All posts in Social Media
In an ever growing high-tech world, many nonprofits are making it a priority to incorporate new technologies as best they can with the resources that are available to them. A new article in the Nonprofit Quarterly recently discussed how organizations are increasingly developing the new job role of Social Media Manager or “Publisher”. This person takes on the responsibility of creating content across various communications channels, including e-mail newsletters, blogs, Facebook, video, etc.
In my work with social media and nonprofits, I have found a few overarching trends that nonprofits face in terms of new technologies and incorporating them in a way that is most suitable to their work. Here I have compiled a few tips to help your organization stay up-to-date, build more effectively with online communities, as well as gain more visibility.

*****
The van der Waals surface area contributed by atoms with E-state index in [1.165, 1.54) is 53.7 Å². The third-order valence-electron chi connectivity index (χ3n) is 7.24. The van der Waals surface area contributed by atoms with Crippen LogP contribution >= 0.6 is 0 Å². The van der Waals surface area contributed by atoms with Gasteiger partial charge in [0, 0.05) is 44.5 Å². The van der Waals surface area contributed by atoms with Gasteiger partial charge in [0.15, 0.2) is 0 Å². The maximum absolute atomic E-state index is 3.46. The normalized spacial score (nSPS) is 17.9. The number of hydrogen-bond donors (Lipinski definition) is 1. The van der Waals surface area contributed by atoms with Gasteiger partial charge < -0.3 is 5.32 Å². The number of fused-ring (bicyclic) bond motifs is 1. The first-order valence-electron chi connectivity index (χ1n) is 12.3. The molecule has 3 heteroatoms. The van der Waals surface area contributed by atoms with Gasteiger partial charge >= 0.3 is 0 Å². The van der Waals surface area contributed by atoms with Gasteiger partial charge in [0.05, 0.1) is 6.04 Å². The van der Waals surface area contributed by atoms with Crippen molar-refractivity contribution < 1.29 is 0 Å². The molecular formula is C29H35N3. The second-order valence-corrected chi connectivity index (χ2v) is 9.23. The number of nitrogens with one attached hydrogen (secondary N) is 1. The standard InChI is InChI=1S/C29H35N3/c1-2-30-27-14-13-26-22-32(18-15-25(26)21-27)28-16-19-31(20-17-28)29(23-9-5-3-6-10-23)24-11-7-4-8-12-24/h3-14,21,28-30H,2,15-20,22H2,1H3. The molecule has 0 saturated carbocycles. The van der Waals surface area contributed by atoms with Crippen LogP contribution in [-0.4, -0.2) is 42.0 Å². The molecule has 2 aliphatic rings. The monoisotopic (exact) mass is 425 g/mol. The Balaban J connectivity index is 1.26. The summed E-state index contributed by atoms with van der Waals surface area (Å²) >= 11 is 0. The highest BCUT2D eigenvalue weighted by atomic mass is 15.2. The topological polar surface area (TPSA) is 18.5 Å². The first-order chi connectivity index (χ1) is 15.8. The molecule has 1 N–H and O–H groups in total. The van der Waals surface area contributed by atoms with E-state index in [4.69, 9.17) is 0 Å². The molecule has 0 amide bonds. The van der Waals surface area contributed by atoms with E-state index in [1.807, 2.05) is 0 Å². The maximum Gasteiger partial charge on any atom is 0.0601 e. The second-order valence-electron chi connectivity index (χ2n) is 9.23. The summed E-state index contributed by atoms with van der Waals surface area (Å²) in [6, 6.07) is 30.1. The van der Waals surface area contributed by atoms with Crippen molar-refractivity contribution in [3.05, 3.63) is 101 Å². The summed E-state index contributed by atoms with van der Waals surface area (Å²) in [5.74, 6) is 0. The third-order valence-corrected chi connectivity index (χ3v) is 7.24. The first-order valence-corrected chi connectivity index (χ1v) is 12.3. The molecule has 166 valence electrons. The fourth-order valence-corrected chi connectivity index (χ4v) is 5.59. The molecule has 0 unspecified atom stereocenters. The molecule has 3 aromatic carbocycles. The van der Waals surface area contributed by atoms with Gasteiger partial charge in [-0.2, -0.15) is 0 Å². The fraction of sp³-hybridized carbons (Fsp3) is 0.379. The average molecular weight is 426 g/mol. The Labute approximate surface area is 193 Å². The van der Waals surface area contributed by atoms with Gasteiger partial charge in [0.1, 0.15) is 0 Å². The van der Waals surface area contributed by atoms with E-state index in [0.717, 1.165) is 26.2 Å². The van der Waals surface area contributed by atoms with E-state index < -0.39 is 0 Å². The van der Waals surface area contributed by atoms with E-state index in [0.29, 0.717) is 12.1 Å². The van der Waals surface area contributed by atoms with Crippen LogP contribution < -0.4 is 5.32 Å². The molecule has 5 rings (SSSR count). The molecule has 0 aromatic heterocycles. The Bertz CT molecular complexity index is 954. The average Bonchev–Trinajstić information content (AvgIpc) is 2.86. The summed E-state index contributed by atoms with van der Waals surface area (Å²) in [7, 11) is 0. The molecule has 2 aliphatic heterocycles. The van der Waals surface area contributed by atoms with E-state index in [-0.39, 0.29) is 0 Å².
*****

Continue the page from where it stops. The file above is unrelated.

Looking for an alternative to the traditional annual report? Wondering how you can create an engaging report that showcases your yearly accomplishments and can be distributed widely with no printing costs? Video is the way to go these days. Our own Cedric Brown recently discussed the process of creating the Kapor Foundation’s 2011 video report as part of the Foundation Center’s Glasspockets blog. He spotlights some key points to pay attention to in creating a compelling piece that will inform others of your organization’s mission, work, and achievements. Some suggestions include:
1. Tell your organization’s story; highlighting your voice, values, style, and approach to work
2. Be clear and easy to understand
3. Be neat in your aesthetics
4. Use compelling images. Catchy music doesn’t hurt either.
5. Do not worry if you do not have the resources for an expensive video–flip cameras and free editing software can do the job!
To read more from Cedric’s blog piece, click here.
Presenter: Josh Pies
Wednesday, April 4, 2012 – 1pm EST / 10am PST
Duration – approximately 1 hour
Cost – $49.99